Investors are Still Farmland Fans

By Elizabeth Williams
DTN Special Correspondent

WEST DES MOINES, Iowa (DTN) — Wall Street’s romance with farmland hasn’t waned despite commodity price setbacks. In fact, professional investors attending the recent Iowa Land Expo see the steep drop in crop prices since 2013 as a buying opportunity for farm real estate.

Three publicly traded agricultural real estate investment trusts (REITs) now join other institutional investors combing the country for farmland deals. Although total investor ownership of farmland is just a small slice of farm sales, interest is increasing as farmland values slide lower.

“We’re finding good return deals in this market. You just have to be selective,” said Paul Pittman, CEO of Farmland Partners, Inc., the Denver-based ag REIT that made headlines in 2015 with the record purchase of 22,300 acres in Illinois.

Farmland Partners Inc., listed on the New York Stock Exchange ((NYSE: FPI) is the largest publicly traded agricultural REIT. It now owns 258 farms for a total of 107,900 acres in 13 states. Another REIT, Gladstone Land Corp. (Nasdaq: LAND) based in McLean, Virginia, owns 43 farms totaling 16,810 acres in six states. The newest publicly traded company devoted to farmland ownership is American Farmland Company (AMEX: AFCO), whose agricultural headquarters is in Salt Lake City. It went public in October 2015 and owns 18 farms in six states (California, Illinois, Arkansas, Alabama, Georgia and Florida) with about 16,000 acres.

While farm operators are somewhat wary about investors competing to buy farmland, “we don’t set high prices,” said Pittman. “A well-financed farmer will out-bid an investor looking for a higher return. In fact, we support the market at the lower end [when few want to bid on a farm].”



Wealthy individuals also remain on the hunt for farmland, said Steve Bruere, CEO of People’s Company, a real estate/farm management company based in West Des Moines. “We get calls all the time: ‘I’ve got $10 million and want a 5% annual return, do you have any farmland property I could buy’.”

Bruere tempers their expectations, given lower commodity prices and rents. “You’re not going to find that kind of return in row-crop farmland,” he said. “Today, we’re looking at a 3% to 3 1/2% cap rate (cash rent divided by land value).”

For example, $250 per acre cash rent divided by $8,000 per acre land yields a 3.125% return (cap rate). “In this land market, you might be able to get a 4% gross return, before property taxes. For good quality land a year or two ago, you might have been able to get $350 per acre, but now you’re looking at cash rent levels more around $250 per acre,” Bruere added.

Pittman believes deals can still be had. “It depends on the area, as to what return we’re looking for,” he said “In the Southeast U.S., we want a 5%-5.5% return rate. In the Delta: 4.5%-5%. In the High Plains: 4.5%-5%. In eastern Nebraska: 4%-4.5%. In Illinois or Iowa 3.5%-4%.” The higher the risk, the higher return.

For specialty crops, such as vegetables or permanent crops (orchards or vines), Pittman looks for a 7%-8% return on investment, but he is not a big fan of permanent crops.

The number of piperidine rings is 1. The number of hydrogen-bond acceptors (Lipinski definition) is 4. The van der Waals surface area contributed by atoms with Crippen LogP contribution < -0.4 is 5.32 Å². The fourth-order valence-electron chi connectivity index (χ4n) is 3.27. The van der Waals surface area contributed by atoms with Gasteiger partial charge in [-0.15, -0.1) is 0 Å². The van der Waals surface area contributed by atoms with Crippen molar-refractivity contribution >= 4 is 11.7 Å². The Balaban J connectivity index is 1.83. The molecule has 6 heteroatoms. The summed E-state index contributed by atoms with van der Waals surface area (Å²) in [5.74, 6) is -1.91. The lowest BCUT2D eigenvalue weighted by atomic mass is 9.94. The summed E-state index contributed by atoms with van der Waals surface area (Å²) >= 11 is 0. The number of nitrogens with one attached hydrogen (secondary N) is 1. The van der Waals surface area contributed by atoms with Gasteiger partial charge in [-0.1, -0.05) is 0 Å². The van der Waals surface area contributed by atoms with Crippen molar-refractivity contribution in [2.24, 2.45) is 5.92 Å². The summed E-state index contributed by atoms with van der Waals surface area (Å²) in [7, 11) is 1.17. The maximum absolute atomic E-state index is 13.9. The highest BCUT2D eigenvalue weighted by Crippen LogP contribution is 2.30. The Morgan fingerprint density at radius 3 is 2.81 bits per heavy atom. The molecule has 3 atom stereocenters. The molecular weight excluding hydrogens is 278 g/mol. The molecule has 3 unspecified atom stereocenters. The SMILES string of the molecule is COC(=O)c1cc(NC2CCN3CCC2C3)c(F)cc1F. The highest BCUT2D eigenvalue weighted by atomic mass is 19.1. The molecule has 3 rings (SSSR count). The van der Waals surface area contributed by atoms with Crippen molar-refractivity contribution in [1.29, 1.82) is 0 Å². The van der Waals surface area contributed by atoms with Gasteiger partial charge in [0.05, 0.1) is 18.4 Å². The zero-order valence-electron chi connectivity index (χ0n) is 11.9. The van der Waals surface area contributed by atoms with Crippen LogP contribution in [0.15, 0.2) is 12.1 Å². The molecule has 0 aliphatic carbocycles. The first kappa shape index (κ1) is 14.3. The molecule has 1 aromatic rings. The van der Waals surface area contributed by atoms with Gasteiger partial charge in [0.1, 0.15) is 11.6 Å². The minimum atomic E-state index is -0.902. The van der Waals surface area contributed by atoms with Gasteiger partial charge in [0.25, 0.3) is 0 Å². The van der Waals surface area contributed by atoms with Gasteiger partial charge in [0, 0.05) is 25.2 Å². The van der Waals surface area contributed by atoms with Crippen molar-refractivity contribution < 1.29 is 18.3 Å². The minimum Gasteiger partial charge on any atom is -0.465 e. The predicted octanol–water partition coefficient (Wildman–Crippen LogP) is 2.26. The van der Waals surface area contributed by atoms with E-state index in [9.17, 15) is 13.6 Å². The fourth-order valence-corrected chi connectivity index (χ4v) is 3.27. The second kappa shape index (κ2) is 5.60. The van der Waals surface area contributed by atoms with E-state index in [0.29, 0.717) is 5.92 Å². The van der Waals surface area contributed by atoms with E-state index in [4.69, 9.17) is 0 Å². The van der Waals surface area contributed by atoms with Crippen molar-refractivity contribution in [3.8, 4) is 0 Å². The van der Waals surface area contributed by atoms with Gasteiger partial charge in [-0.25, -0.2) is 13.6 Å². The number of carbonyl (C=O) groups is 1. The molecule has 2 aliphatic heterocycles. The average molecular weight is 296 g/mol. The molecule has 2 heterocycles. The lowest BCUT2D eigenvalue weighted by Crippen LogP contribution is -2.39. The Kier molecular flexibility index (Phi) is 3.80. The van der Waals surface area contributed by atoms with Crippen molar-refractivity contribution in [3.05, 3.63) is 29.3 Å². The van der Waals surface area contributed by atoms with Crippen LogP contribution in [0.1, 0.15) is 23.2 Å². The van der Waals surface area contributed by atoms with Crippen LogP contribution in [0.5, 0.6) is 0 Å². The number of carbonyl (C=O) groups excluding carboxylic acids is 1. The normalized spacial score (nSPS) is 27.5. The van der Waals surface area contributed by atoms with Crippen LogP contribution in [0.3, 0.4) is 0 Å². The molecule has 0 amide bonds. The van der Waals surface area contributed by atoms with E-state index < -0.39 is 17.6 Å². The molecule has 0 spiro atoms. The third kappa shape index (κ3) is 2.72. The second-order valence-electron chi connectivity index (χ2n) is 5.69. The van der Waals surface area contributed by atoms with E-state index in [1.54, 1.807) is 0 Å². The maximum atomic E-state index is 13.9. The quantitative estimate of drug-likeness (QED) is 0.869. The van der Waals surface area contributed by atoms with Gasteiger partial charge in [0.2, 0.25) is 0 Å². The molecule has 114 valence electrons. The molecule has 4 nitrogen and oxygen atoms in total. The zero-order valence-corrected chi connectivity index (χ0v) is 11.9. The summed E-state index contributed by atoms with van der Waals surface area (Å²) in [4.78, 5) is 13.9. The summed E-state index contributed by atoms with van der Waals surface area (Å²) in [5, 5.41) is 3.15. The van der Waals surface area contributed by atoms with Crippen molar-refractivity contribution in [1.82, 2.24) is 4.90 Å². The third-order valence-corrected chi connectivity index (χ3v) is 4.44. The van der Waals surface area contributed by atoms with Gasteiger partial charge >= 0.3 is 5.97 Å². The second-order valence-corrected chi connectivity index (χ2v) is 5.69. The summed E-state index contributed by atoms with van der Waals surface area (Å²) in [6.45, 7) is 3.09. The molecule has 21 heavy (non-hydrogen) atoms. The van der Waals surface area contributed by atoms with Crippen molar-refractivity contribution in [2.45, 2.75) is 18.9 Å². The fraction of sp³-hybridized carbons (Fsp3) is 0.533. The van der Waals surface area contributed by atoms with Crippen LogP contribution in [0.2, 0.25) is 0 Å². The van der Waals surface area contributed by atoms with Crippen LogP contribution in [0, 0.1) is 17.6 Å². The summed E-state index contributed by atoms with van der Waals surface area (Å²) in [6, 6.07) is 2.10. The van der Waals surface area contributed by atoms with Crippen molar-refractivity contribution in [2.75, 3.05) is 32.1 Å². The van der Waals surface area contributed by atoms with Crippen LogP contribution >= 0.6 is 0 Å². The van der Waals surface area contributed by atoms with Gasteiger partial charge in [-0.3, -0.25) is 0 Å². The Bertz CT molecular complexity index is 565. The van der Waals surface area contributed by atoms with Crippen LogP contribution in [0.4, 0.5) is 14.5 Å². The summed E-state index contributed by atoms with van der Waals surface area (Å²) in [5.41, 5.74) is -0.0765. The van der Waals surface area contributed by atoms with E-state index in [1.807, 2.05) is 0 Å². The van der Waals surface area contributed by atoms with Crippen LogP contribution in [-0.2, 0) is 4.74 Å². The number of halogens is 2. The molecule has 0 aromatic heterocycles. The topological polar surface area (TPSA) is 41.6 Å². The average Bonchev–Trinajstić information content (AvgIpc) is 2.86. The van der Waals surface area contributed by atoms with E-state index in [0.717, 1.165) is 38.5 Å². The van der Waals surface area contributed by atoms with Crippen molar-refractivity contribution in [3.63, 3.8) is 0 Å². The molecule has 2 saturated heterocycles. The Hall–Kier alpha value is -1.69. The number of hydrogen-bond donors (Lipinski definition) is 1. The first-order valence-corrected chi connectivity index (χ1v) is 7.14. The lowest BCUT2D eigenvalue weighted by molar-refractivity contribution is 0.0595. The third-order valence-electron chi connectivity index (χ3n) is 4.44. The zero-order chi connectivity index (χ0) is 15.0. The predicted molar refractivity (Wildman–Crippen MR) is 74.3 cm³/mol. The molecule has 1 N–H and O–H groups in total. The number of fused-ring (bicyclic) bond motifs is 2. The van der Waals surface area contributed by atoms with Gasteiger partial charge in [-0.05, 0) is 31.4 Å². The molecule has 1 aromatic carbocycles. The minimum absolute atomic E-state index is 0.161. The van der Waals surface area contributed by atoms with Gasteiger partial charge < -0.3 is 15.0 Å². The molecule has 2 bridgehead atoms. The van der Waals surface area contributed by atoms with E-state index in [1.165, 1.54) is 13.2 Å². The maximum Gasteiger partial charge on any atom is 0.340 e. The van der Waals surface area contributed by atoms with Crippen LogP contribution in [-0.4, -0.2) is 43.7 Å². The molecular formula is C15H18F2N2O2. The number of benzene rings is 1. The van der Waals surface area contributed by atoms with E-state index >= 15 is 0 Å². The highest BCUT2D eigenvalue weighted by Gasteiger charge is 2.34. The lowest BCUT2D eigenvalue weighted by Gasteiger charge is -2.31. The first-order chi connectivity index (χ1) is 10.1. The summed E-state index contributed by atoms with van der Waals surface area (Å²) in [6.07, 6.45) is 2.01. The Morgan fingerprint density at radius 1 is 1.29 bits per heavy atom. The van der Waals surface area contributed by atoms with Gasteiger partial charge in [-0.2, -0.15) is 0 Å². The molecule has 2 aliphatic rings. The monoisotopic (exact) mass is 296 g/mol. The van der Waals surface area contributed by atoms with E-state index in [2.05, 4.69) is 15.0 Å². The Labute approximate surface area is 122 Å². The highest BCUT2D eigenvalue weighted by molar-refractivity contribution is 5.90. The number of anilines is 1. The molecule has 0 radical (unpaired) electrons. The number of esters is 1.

“I don’t want more than 15% of my portfolio in specialty crops because two-thirds of the value of the purchase is wrapped up in a tree or vine that won’t last forever. For example, a disease or storm could wipe-out an orchard, or consumer demand could shift (such as in oranges), or over-supply could collapse prices (as with almonds) and you’re stuck with a permanent crop,” he said.


Investor buyers are not new to ag land. Pension companies such as Prudential and Metropolitan Life have had farmland in their investment portfolios since the Depression. TIAA-CREF (Teachers Insurance and Annuity Association of America), a relatively newcomer to farmland ownership, owned 227,380 agricultural acres in 12 states at the end of 2014. That didn’t count an even larger overseas portfolio.

Still the negative impression of outside investors in agriculture persists. “Nobody likes an investor, unless it’s their own investor,” noted Bruere. “To run a commercial farming operation of 5,000 acres, the capital investment just to operate is huge. It’s hard to own all the ground you operate. Renting is a necessary part of doing business.”

“Investor funds don’t prevent farmers from owning farmland,” Pittman noted. “The farm operator should own what he can afford and rent the rest. Our company is the simplest way to bring equity to American agriculture.

The advantage of an ag REIT is that it allows small investors to participate in the market and diversify their geographic risk. That’s important when prime Midwest farmland still commands $10,000 an acre in some locales. “A teacher or firefighter or business person can buy our stock and own agricultural land,” said Pittman. “And we only charge around a 1% management fee that includes the farm management.”

Another advantage of owning farmland through a REIT, said Pittman, is if you want to sell, you simply sell your stock without having to sell the farmland.


“Although we’re seeing more interest from investment funds in farmland, they are still a small part of the market,” said R.D. Schrader, owner of Schrader Real Estate and Auction Company, based in Columbia City, Indiana, which conducts more than 200 agricultural auctions per year in more than 40 states. “As land values were climbing, 70% to 80% of the buyers were farm operators. As the farmland market has softened in the past two years, investor buying has picked up maybe another 10%.

“There is still a lot of cash out there looking to invest in farmland from both farm operators and outside investors, Schrader reported. “Since farm profits aren’t there right now, there is still pressure on land prices, but they haven’t fallen as far as some expect.”

Elizabeth Williams can be reached at

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